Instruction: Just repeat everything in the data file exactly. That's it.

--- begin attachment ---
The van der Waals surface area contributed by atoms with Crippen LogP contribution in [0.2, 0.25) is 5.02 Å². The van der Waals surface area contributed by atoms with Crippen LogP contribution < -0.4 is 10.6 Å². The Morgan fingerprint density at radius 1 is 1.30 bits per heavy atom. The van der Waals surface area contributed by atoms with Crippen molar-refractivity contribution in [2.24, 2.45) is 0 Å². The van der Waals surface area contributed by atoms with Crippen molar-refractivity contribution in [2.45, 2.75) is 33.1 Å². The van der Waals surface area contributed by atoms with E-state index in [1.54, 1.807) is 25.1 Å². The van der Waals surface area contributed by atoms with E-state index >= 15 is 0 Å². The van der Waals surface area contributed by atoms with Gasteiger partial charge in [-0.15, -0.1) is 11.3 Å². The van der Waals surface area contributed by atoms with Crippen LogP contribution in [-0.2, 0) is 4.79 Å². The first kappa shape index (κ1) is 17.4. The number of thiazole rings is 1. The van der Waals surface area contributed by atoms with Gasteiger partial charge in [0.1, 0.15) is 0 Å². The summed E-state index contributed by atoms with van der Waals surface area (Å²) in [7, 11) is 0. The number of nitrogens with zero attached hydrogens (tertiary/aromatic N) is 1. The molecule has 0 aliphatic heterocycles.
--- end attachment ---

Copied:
The van der Waals surface area contributed by atoms with Crippen LogP contribution in [0.2, 0.25) is 5.02 Å². The van der Waals surface area contributed by atoms with Crippen LogP contribution < -0.4 is 10.6 Å². The Morgan fingerprint density at radius 1 is 1.30 bits per heavy atom. The van der Waals surface area contributed by atoms with Crippen molar-refractivity contribution in [2.24, 2.45) is 0 Å². The van der Waals surface area contributed by atoms with Crippen molar-refractivity contribution in [2.45, 2.75) is 33.1 Å². The van der Waals surface area contributed by atoms with E-state index in [1.54, 1.807) is 25.1 Å². The van der Waals surface area contributed by atoms with E-state index >= 15 is 0 Å². The van der Waals surface area contributed by atoms with Gasteiger partial charge in [-0.15, -0.1) is 11.3 Å². The van der Waals surface area contributed by atoms with Crippen LogP contribution in [-0.2, 0) is 4.79 Å². The first kappa shape index (κ1) is 17.4. The number of thiazole rings is 1. The van der Waals surface area contributed by atoms with Gasteiger partial charge in [0.1, 0.15) is 0 Å². The summed E-state index contributed by atoms with van der Waals surface area (Å²) in [7, 11) is 0. The number of nitrogens with zero attached hydrogens (tertiary/aromatic N) is 1. The molecule has 0 aliphatic heterocycles.